Greens doubt Sturgeon would have 'changed position' on environment without them

The Scottish Government “aren’t where they need to be” on the environment, Scottish Green Party co-leader Patrick Harvie has said.

And Harvie has questioned whether the SNP would have “changed position” on the matter without his party “pushing them out of their comfort zone”.

The Greens and the SNP published an agreement last week that will see two MSPs from the junior party take ministerial office and both sides pursue a joint policy platform.

In recent weeks, First Minister Nicola Sturgeon has been criticised by environmental campaigners for her response to calls to cancel licences for the Cambo oil field near Shetland.

Scottish Green Party co-leaders Patrick Harvie and Lorna Slater arrive at Bute House, Edinburgh, ahead of an announcement on the finalisation of an agreement between the SNP and the Scottish Greens to share power in Scotland. Picture: PA

Ms Sturgeon called on the UK Government – which ultimately holds the power over licences in the North Sea – to review all existing permits against environmental standards.

But environmental groups have said the First Minister is “hiding behind” Prime Minister Boris Johnson on the issue.

The Scottish Greens have retained their opposition to Cambo after the deal, but signed on to the Scottish Government’s calls for a review of licences in the 51-page document.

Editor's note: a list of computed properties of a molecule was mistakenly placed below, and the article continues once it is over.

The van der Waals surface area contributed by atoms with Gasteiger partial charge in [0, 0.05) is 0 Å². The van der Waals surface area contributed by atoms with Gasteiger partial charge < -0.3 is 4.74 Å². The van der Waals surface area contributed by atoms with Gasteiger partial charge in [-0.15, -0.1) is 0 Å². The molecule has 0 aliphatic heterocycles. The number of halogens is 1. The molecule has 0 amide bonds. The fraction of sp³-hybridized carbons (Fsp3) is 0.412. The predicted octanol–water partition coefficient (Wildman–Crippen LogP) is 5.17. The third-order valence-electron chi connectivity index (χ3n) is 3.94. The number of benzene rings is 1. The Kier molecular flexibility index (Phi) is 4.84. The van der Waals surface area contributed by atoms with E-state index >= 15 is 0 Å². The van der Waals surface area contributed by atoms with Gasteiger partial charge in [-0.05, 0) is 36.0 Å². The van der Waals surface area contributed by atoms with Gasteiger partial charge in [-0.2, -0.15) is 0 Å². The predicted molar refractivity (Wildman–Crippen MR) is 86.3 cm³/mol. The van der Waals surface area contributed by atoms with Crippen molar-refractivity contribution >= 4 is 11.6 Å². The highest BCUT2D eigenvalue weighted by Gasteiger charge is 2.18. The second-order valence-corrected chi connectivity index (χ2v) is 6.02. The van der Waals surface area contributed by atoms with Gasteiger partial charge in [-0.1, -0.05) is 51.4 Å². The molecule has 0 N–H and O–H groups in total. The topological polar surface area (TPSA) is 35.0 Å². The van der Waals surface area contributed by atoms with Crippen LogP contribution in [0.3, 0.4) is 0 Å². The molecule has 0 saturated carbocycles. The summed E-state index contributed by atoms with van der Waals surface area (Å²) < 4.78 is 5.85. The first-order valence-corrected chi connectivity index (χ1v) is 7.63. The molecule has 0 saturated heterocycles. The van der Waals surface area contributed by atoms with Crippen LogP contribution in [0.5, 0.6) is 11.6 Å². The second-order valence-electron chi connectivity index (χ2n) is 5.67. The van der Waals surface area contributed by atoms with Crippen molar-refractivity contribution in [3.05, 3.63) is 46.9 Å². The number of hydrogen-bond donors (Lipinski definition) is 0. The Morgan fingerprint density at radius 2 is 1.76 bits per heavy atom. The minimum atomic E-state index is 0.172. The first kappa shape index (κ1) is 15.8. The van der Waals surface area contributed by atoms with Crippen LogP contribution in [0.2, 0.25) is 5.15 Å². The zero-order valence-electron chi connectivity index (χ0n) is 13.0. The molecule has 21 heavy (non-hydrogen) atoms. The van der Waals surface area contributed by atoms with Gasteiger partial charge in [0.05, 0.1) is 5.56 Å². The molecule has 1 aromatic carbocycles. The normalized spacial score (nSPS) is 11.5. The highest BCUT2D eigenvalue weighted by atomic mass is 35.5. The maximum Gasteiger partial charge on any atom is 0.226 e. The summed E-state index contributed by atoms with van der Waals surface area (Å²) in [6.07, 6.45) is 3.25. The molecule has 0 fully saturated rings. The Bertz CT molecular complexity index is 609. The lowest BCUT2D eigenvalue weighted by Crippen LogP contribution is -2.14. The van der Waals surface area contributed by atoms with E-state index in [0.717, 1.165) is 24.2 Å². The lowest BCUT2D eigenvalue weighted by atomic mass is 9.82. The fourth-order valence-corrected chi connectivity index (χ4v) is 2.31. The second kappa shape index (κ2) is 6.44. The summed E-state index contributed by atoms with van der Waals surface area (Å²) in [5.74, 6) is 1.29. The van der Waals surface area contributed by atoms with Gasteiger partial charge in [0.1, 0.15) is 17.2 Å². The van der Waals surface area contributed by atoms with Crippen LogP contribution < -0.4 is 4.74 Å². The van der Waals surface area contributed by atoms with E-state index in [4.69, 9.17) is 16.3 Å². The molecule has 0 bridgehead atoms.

Speaking to the PA news agency, Mr Harvie said: “All political parties are having to change position (on environmental issues); some are going faster than others, but they’re doing that because Greens are in there making the case.

“I don’t think the SNP would have changed position if it wasn’t for the fact that we are in there negotiating with them, pushing them out of their comfort zone.

“I think that is welcome and should be acknowledged that they have begun that journey.

“They haven’t finished that journey, but they’ve begun and that’s really, really important.”

Mr Harvie went on to say there would have been “celebration” among the SNP at the idea of new extraction of oil and gas in the North Sea.

The industry was one of the major talking points in the 2014 independence referendum, with Yes supporters holding it up as a major part of the post-separation economy in Scotland.

“Can you imagine, even a handful of years ago, an SNP First Minister saying a new oil and gas field in Scottish waters should be reviewed?” said Mr Harvie.

“Even just a handful of years ago there would have been celebration at the idea of more oil and gas extraction.

“Now, there is a realistic recognition that this is incompatible with the Paris climate agreement, never mind the stronger agreement that has to come from Cop26 in a couple of months’ time.

“This is not the end of the journey, but it’s a really important first step and it’s happening because Greens are in there pushing for it.”

The agreement between the two sides was rubber-stamped by the SNP’s national executive committee on Saturday, with plans for a non-binding members’ vote to be held this week.

The final hurdle will be passed next week, if Green members at an extraordinary general meeting of the party also vote to approve it.


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